Congress is working to reach a compromise on the massive, approximately $2 trillion economic package, aimed at addressing the complex impacts of the COVID-19 pandemic. Part of these negotiations includes potentially billions of dollars for a State Stabilization Fund. Counties are requesting that this fund is included in the package and counties have direct access to it in order to aid local response efforts for COVID-19.
While individual counties may opt against pursuing additional federal aid for COVID-19, NACo is fighting to ensure that America's county governments, parishes and boroughs are eligible for federal COVID-19 emergency aid in this legislation.
Counties also support the Municipal Bonds Emergency Relief Act, introduced by U.S. Sens. Bob Menendez (D-N.J.) and David Perdue (R-Ga.), and now a companion bill in the U.S. House. The $3.7 trillion municipal bond market is under severe distress. We need to act quickly to secure additional liquidity from the Federal Reserve and others for this important market for states and localities to finance our operations during the COVID-19 emergency.
State Stabilization Fund
The National Governors Association has requested at least $150 billion for state financial assistance:
- As part of any State Stabilization Fund or other general financial support, we also respectfully request that America’s counties be eligible for direct assistance from the U.S. Treasury.
- Our nation’s 3,069 counties employ approximately 3.6 million Americans (or more than one percent of the U.S. population).
- As major employers and service providers across the country, counties provide essential public health, public safety and overall essential safety net services.
- During this unprecedented pandemic, counties are also spending considerable financial resources to protect the health, safety and economic future of our local residents.
- All at the same time that our revenues are expected to take a dramatic hit, especially those counties dependent on local sales taxes and other special use taxes.
Municipal Bond Emergency Relief Act
Introduced by Sens. Menendez (D-N.J.) and Perdue (R-Ga.)
As outlined by our partners at the Government Finance Officers Association, our key messages and requests are:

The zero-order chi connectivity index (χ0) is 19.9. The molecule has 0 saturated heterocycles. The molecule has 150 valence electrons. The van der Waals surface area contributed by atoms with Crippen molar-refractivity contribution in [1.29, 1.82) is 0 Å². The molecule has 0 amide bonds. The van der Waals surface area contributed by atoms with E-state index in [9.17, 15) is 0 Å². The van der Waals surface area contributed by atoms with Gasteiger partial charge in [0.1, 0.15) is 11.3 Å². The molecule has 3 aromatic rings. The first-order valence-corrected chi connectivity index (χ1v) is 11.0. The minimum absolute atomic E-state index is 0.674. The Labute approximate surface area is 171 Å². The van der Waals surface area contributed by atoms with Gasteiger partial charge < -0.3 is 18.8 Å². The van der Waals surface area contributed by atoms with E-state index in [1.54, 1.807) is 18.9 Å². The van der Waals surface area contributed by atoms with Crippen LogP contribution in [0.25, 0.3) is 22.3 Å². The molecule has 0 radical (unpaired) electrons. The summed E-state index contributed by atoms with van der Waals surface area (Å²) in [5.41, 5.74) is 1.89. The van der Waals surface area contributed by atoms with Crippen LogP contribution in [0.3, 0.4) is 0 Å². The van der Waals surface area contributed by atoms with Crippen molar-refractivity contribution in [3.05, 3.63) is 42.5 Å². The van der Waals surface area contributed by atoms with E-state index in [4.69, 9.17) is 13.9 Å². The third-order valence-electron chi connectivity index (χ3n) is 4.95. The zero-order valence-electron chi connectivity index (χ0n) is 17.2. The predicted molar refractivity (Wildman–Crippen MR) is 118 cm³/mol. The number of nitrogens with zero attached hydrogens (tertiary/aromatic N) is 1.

- The $3.7 trillion municipal bond market is under severe distress. We need to act quickly to provide additional liquidity from the Federal Reserve and others for this important market for state and localities to finance our operations during the COVID-19 emergency.
- The market for state and local governments is currently broken, with retail investors selling off securities indiscriminately in a panic to convert assets into cash.
- As a result, municipal bond funds are facing massive outflows. Bond fund outflows of $12.2 billion are 3x the prior historical high.
- There are no buyers right now. Our market is predominately retail investors and otherwise has limited institutional buyers to serve as a backstop.
- Every day that goes by with halted market activity risks further degradation to investor confidence in the market.
- Investors face massive losses in the secondary markets, and issuers of all sizes face the risk of being shut out of the new issue market for an unknown period of time right when they need capital the most to continue their role in combatting COVID-19.
- There has been virtually no new issue market over the past 10 days.
- Furthermore, states and some local governments may need to issue tax anticipation notes (TANs) in the coming weeks to cover for the delay in income tax receipts as a result of IRS actions to delay filing deadlines.
- States will likely need to mirror IRS deadlines for a number of reasons, if their filing dates are not automatically tied to the federal date.
- Variable rate notes have spiked interest rate payments and risk further straining budgets at the most inopportune time for states and local governments as we gear up to help combat COVID-19.
- Tax exempt weekly floating rates for municipal bonds have soared to 7-10 percent. Fixed rate bonds are yielding 200-300 percent, rather than a fraction, of U.S. Treasury comparable maturities.
- States and local governments will need extra capital immediately to offset increased costs of the COVID-19 outbreak and declining revenues.
Paid Sick Leave Provision
Amend Provisions Covering 26 USC 3111
- The Second Stimulus bill (H.R. 6201), the Families First Coronavirus Response Act, which was signed into law on March 18, 2020, creates paid sick leave and family medical leave requirements for all state and local public agency employers.
- Unfortunately, the bill treats private companies and public employers very differently.
- Both are required to provide paid sick leave, but only private sector employers will receive a tax credit to offset the costs.
- Public sector employers are explicitly prohibited from receiving these same tax credits, even though the vast majority of local governments (and special purpose districts) pay these same federal payroll taxes (i.e. Social Security and Medicare).
- Urge Congress to treat state and local governments the same as private employers by allowing those counties who would normally qualify for the payroll credits for the new requirements under the new paid sick leave and paid family leave provisions.